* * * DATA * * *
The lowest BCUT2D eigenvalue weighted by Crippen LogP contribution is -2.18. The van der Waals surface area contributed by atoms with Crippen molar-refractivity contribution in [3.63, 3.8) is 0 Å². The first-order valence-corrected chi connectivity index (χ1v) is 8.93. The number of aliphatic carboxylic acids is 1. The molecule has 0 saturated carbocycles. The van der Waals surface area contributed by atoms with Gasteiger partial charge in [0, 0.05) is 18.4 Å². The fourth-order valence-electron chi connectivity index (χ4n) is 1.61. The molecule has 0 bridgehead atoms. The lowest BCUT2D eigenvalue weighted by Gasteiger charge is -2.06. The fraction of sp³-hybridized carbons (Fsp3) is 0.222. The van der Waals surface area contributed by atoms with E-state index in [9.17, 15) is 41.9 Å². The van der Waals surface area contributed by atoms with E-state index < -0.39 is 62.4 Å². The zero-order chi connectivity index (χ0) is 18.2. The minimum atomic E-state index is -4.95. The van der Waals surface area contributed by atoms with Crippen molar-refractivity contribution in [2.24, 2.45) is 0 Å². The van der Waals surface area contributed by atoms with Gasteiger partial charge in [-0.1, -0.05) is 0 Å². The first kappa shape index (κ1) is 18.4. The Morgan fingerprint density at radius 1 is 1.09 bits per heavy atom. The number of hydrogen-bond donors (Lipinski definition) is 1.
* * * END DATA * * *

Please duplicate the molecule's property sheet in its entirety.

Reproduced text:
The lowest BCUT2D eigenvalue weighted by Crippen LogP contribution is -2.18. The van der Waals surface area contributed by atoms with Crippen molar-refractivity contribution in [3.63, 3.8) is 0 Å². The first-order valence-corrected chi connectivity index (χ1v) is 8.93. The number of aliphatic carboxylic acids is 1. The molecule has 0 saturated carbocycles. The van der Waals surface area contributed by atoms with Gasteiger partial charge in [0, 0.05) is 18.4 Å². The fourth-order valence-electron chi connectivity index (χ4n) is 1.61. The molecule has 0 bridgehead atoms. The lowest BCUT2D eigenvalue weighted by Gasteiger charge is -2.06. The fraction of sp³-hybridized carbons (Fsp3) is 0.222. The van der Waals surface area contributed by atoms with E-state index in [9.17, 15) is 41.9 Å². The van der Waals surface area contributed by atoms with E-state index < -0.39 is 62.4 Å². The zero-order chi connectivity index (χ0) is 18.2. The minimum atomic E-state index is -4.95. The van der Waals surface area contributed by atoms with Crippen molar-refractivity contribution in [2.24, 2.45) is 0 Å². The van der Waals surface area contributed by atoms with Gasteiger partial charge in [-0.1, -0.05) is 0 Å². The first kappa shape index (κ1) is 18.4. The Morgan fingerprint density at radius 1 is 1.09 bits per heavy atom. The number of hydrogen-bond donors (Lipinski definition) is 1.